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See detailExpansion et régression: deux mots clés de la dynamique des populations du martin pêcheur (Alcedo atthis)
Libois, Roland ULg; Hallet, Catherine

in Aves (1989), 26(n° spécial "Actes...."), 93-101

Annual censuses of nest kingfishers are performed since 1973 in the valley of the river Lesse, a tributary of the river Meuse (Belgium). The authors document sharp population fluctuations. It appears that ... [more ▼]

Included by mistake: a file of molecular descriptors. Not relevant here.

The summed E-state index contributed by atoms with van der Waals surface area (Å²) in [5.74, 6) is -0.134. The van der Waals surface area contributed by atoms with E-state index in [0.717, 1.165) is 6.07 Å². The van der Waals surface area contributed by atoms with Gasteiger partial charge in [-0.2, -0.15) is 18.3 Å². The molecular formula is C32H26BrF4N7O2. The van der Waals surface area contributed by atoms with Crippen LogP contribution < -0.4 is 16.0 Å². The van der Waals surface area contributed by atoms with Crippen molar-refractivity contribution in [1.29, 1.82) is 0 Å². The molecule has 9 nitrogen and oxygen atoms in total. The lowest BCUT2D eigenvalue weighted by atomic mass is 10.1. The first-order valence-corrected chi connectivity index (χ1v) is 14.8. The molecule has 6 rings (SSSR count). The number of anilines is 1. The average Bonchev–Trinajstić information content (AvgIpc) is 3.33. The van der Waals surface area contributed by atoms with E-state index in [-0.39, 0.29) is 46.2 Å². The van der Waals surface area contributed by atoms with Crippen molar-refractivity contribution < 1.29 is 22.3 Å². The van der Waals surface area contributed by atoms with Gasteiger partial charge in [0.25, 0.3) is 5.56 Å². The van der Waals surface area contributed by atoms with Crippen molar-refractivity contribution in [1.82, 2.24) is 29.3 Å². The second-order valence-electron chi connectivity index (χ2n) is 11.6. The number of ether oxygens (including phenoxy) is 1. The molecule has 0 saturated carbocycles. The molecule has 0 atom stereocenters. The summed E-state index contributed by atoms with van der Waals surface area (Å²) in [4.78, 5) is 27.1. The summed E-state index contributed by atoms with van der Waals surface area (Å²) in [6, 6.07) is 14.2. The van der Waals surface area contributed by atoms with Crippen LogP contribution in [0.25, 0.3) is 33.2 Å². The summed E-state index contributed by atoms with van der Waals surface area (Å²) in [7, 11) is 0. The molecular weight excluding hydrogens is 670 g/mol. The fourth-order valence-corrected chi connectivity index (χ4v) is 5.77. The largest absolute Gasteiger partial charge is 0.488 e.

Annual censuses of nest kingfishers are performed since 1973 in the valley of the river Lesse, a tributary of the river Meuse (Belgium). The authors document sharp population fluctuations. It appears that these are mainly due to the weather conditions prevailing at key-periods. Hard winters reduce the numbers, sometimes to a low level, whereas heavy late-spring or early- summer rains involve a bad reproduiction rate (namely through clutch losses following flooding). Hence, the recovery of the nesting population is weakened. In comparison, other factors such as predation, seem to have only a limitid effect. In other respects, the noxious consequences of permanent disturbances are illistrated in the that part of river Lesse where kayak is practised on a large commercial scale. [less ▲]